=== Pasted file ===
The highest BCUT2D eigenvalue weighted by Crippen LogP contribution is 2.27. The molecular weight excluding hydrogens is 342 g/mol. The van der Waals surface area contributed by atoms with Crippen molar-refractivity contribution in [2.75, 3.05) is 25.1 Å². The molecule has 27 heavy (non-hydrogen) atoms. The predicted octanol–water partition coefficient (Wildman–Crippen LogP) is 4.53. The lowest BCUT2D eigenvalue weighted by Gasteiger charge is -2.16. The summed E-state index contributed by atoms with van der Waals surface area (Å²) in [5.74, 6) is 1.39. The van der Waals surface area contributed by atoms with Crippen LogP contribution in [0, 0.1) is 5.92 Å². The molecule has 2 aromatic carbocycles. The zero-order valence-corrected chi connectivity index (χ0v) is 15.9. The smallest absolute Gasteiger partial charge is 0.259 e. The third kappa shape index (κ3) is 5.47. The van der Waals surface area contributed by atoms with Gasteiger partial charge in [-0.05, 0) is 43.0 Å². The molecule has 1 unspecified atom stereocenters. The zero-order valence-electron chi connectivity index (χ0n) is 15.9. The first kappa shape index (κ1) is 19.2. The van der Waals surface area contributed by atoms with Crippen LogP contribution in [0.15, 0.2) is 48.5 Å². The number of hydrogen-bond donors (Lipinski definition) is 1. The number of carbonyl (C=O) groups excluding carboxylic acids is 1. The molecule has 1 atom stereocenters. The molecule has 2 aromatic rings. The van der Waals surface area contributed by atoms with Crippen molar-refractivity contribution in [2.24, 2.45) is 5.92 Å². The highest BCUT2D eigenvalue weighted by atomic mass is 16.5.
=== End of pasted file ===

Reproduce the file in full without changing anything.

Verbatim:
The highest BCUT2D eigenvalue weighted by Crippen LogP contribution is 2.27. The molecular weight excluding hydrogens is 342 g/mol. The van der Waals surface area contributed by atoms with Crippen molar-refractivity contribution in [2.75, 3.05) is 25.1 Å². The molecule has 27 heavy (non-hydrogen) atoms. The predicted octanol–water partition coefficient (Wildman–Crippen LogP) is 4.53. The lowest BCUT2D eigenvalue weighted by Gasteiger charge is -2.16. The summed E-state index contributed by atoms with van der Waals surface area (Å²) in [5.74, 6) is 1.39. The van der Waals surface area contributed by atoms with Crippen LogP contribution in [0, 0.1) is 5.92 Å². The molecule has 2 aromatic carbocycles. The zero-order valence-corrected chi connectivity index (χ0v) is 15.9. The smallest absolute Gasteiger partial charge is 0.259 e. The third kappa shape index (κ3) is 5.47. The van der Waals surface area contributed by atoms with Gasteiger partial charge in [-0.05, 0) is 43.0 Å². The molecule has 1 unspecified atom stereocenters. The zero-order valence-electron chi connectivity index (χ0n) is 15.9. The first kappa shape index (κ1) is 19.2. The van der Waals surface area contributed by atoms with Crippen LogP contribution in [0.15, 0.2) is 48.5 Å². The number of hydrogen-bond donors (Lipinski definition) is 1. The number of carbonyl (C=O) groups excluding carboxylic acids is 1. The molecule has 1 atom stereocenters. The molecule has 2 aromatic rings. The van der Waals surface area contributed by atoms with Crippen molar-refractivity contribution in [2.24, 2.45) is 5.92 Å². The highest BCUT2D eigenvalue weighted by atomic mass is 16.5.